Mea Maxima Culpa is a powerful piece of work.

Director Alex Gibney has crafted a fascinating documentary examining paedophilia in the Catholic Church. The film uses the first known protest against clerical abuse in the US as its starting point, but from there goes on to analyse the wider issue in the church.

There has been so much written and TV discussion of this sensitive issue over the last 15 years or so - in this country especially - that there could be a fear this film would be a rehashing of old evidence.

However, Academy Award-winning documentary director Gibney crafts a distinct study of clerical abuse. His use of personal testimony by men abused by the priest Lawrence Murphy at St John's School for the Deaf in St Francis, Wisconsin from the 1950s to the 1970s is direct and harrowing and brings the concept of abuse to a very personal level that resonates powerfully with the viewer.

From here, Gibney then embarks on a journey to examine the refusal of the church to adequately investigate or prosecute Murphy's abuse, while also simultaneously retracing the prominent history of abuse in the church, and cover-ups and denials by the church hierarchy.

The approach of detailing clerical abuse on a micro and macro level works expertly, as it gives a very complete background to this shocking crime, as well as highlighting one particular example of how children have been detrimentally affected by a specific case in the past.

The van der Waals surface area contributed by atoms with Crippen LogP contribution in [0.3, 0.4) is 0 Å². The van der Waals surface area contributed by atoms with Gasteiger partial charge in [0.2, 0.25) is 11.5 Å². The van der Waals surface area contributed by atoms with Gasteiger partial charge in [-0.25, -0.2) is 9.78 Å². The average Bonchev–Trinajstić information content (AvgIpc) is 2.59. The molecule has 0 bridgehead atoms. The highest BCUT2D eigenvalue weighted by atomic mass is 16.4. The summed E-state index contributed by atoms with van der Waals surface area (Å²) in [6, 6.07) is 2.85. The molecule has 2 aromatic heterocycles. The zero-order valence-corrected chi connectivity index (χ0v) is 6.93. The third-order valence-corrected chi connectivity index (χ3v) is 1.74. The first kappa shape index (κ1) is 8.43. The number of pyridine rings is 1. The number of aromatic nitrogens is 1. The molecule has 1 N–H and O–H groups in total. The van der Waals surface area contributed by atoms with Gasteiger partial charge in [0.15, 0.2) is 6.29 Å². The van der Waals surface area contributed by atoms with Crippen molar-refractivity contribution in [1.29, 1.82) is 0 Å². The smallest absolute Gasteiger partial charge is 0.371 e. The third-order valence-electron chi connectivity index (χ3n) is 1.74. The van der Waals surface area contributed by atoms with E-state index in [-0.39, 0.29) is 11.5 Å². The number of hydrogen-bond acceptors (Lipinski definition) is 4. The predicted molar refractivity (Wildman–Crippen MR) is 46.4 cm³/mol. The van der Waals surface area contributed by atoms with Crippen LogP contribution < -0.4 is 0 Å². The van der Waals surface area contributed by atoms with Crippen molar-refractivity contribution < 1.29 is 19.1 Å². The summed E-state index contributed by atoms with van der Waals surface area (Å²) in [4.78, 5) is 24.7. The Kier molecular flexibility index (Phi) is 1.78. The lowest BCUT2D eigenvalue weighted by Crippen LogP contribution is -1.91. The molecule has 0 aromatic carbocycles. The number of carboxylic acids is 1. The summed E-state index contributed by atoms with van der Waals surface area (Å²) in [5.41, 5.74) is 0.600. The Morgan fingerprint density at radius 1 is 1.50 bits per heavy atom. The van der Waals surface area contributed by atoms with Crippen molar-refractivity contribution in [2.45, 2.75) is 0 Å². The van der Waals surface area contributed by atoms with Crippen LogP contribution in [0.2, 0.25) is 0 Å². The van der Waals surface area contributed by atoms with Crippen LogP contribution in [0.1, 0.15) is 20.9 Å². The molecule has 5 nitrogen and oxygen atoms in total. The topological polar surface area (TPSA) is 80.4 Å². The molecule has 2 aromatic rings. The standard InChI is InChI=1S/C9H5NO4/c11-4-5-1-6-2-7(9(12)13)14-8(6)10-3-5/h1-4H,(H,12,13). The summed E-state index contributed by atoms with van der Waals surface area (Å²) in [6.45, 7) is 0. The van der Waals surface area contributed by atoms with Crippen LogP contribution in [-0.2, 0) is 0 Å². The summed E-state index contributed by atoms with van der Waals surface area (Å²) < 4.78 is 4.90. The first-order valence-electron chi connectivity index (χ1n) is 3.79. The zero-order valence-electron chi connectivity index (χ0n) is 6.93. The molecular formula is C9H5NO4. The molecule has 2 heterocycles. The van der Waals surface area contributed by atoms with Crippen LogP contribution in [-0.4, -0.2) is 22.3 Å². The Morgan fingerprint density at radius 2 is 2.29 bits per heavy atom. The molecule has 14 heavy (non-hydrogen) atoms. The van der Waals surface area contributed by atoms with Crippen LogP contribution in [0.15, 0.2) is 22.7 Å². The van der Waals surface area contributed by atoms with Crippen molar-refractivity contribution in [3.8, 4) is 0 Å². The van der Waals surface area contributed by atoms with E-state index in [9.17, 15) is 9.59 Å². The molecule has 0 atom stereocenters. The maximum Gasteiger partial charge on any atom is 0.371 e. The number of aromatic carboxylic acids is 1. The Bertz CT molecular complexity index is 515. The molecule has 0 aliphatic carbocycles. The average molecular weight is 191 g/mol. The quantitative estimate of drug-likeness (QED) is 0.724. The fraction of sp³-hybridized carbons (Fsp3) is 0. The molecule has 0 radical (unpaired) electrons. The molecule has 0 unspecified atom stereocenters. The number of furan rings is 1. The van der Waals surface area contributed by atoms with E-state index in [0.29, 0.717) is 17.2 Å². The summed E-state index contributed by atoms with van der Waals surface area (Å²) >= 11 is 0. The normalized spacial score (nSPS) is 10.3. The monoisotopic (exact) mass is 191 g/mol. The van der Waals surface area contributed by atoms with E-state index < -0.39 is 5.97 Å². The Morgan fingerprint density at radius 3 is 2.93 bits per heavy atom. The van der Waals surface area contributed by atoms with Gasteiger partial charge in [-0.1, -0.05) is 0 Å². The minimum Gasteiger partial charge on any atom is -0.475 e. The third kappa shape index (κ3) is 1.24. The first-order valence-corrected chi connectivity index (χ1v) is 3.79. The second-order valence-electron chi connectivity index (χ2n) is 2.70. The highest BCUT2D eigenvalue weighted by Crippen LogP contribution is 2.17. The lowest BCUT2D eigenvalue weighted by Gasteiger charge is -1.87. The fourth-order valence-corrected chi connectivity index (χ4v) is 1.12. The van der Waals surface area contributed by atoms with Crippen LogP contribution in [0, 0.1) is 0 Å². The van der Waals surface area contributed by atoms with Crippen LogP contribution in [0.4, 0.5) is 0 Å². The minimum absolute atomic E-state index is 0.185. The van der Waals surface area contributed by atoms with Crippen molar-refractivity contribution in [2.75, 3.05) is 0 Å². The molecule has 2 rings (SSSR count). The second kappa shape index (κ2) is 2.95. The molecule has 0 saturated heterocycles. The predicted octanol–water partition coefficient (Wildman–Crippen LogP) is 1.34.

Gibney's film covers many areas: how monks were sent as 'fixers' around the US to cover up scandals rather than expose the perpetrators of the abuse; a plan in the 1970s to attempt to rehabilitate paedophile priests by sending them to a Caribbean island; how first cases of paedophilia were recorded by the church as far back as the ninth century; as well as the efforts of the Order of the Paraclete to remove abusive priests from public office.

Gibney has no qualms about pointing to The Vatican as a major player in covering up abuse cases and points to Pope Benedict XVI's work on the Doctrine of the Faith and failure to pursue abusers as a damning indictment of the church.

Crucially, the scope of abuse across the Catholic world is also broached, with most countries that have been implicated in a scandal at least briefly mentioned – not least Ireland. Indeed, abuse by Irish clergy and Ireland's reaction to it forms a not inconsiderable chunk of the film.

There has been criticism of the work, with journalist David Pierre writing that the film portrays a distinct bias against the church.

Pierre cites a failure to interview the former judicial vicar for the Archdiocese of Milwaukee, Father Brundage, as a key omission in giving a rounded account of how the Father Murphy abuse case was handled by the church.

Pierre also writes that the interviewees in the film are all anti-Catholic Church and that the selection of interviews is one-sided and subjective.

Needless to say, the highly respected Gibney refutes all of these criticisms and assessments of his objectivity.

The magnitude of the cover-ups of abuse depicted in the documentary is shocking, and the detailed information and specific testimony, as well as historical evidence, is harrowing.

And the abiding thought on leaving the cinema is that this film is crucial in bringing further light upon this horrendous crime.

Whether the film has an anti-Catholic bias is a very subjective issue, which ultimately will divide opinion as to the efficacy and accuracy of this work.

Tadhg Peavoy